On the award front, Oliver’s prowess has been greatly appreciated by his national and international audience. Oliver was awarded the M-Net Best Soundtrack Award in 1992, for Neria; he received the KORA Award for Best African male artist and Lifetime Achievement Award in August 2003; he was the Reel Award Winner for Best African Language in 2003; he received a National Arts and Merit Award for 6 consecutive years- NAMA Award 2003: Best Group/Artist; NAMA Award 2004: Best Group/Artist; NAMA Award 2005: National Arts Personality of the Year; NAMA Award 2006: Outstanding Album; NAMA Award 2007: Best Musician/Group; he was also appointed a Cultural Ambassador by the Zimbabwe Tourism Association in 2007; NAMA Award 2008: Outstanding Musician. In 2011, Oliver was honoured by the Government of Italy with the prestigious Cavaliere of the Order of Merit Award in recognition of his work as an international musician. (The award is what the Knighthood is to England). Oliver graced the cover of the international Time Magazine in April 2003, not an easy feat for any artist. The Magazine described Oliver as the “Voice of the Voiceless”.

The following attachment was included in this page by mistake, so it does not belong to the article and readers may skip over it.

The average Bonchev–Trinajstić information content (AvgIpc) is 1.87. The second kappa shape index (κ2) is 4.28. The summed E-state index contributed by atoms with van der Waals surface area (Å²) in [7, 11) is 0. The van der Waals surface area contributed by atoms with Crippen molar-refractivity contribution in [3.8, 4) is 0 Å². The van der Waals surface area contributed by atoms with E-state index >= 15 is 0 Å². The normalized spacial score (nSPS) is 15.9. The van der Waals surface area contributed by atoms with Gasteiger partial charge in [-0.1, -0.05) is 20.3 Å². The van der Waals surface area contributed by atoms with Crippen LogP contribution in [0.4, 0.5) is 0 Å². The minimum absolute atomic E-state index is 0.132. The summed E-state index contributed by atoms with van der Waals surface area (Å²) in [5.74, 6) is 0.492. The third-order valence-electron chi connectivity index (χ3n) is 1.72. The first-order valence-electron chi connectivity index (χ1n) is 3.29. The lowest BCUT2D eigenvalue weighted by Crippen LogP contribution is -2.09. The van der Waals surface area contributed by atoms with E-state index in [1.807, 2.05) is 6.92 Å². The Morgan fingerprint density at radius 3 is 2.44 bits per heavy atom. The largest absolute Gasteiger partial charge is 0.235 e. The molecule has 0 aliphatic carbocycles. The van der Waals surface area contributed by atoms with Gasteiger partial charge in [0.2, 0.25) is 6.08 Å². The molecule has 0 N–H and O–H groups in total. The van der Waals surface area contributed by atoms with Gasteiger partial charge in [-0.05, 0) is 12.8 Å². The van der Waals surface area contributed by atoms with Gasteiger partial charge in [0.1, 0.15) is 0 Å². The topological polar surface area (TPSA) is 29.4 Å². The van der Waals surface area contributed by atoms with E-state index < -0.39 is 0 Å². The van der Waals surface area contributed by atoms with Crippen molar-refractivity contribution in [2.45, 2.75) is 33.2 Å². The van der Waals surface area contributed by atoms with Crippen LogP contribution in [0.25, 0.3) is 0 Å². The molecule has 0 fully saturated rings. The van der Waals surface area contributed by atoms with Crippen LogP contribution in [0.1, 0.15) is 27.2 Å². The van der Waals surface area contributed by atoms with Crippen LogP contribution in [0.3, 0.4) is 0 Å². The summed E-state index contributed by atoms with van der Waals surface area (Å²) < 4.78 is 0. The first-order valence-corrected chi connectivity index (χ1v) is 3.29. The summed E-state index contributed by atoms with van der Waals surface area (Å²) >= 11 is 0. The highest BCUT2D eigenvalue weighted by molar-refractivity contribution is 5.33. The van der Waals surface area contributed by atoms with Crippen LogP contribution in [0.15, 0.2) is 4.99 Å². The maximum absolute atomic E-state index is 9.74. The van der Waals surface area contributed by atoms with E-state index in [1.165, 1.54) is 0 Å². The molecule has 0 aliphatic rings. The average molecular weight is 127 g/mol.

In the course of his long and laudable career, Oliver has had the opportunity to record duets with foreign music greats including Max Wild, Ringo Madlingozi, Steve Dyer and Yvonne Chaka Chaka. He has shared a stage with the likes of Ray Lema, Lucky Dube, Manu Dibango, Hugh Masekela, Miriam Makeba, Maureen Lilanda, Taj Mahal, Toumani Diabate, Baana Maal and many others. Oliver is a founding member of Mahube; a regional band made up of artists from Southern Africa including artists among them Steve Dyer, Louis Mhlanga and Sam Mataure. Mahube has recorded albums and performed at regional and international festivals in Zimbabwe, South Africa, Germany, Swaziland, Mozambique and Zambia.